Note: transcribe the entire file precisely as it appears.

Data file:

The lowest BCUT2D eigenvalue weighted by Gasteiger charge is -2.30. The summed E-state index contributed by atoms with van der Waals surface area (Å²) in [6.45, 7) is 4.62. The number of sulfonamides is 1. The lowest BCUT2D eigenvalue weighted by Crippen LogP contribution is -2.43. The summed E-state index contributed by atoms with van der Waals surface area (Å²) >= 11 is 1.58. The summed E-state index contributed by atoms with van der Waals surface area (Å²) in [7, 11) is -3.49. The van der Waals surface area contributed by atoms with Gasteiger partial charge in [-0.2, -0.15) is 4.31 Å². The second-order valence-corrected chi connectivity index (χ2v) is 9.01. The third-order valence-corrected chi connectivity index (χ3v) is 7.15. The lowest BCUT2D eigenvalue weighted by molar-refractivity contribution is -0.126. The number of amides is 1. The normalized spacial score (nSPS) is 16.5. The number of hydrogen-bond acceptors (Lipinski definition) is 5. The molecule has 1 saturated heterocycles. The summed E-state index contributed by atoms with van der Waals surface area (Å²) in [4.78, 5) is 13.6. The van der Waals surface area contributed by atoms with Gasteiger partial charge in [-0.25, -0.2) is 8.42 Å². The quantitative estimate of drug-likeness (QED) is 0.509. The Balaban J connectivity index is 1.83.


The lowest BCUT2D eigenvalue weighted by Gasteiger charge is -2.30. The summed E-state index contributed by atoms with van der Waals surface area (Å²) in [6.45, 7) is 4.62. The number of sulfonamides is 1. The lowest BCUT2D eigenvalue weighted by Crippen LogP contribution is -2.43. The summed E-state index contributed by atoms with van der Waals surface area (Å²) >= 11 is 1.58. The summed E-state index contributed by atoms with van der Waals surface area (Å²) in [7, 11) is -3.49. The van der Waals surface area contributed by atoms with Gasteiger partial charge in [-0.2, -0.15) is 4.31 Å². The second-order valence-corrected chi connectivity index (χ2v) is 9.01. The third-order valence-corrected chi connectivity index (χ3v) is 7.15. The lowest BCUT2D eigenvalue weighted by molar-refractivity contribution is -0.126. The number of amides is 1. The normalized spacial score (nSPS) is 16.5. The number of hydrogen-bond acceptors (Lipinski definition) is 5. The molecule has 1 saturated heterocycles. The summed E-state index contributed by atoms with van der Waals surface area (Å²) in [4.78, 5) is 13.6. The van der Waals surface area contributed by atoms with Gasteiger partial charge in [-0.25, -0.2) is 8.42 Å². The quantitative estimate of drug-likeness (QED) is 0.509. The Balaban J connectivity index is 1.83.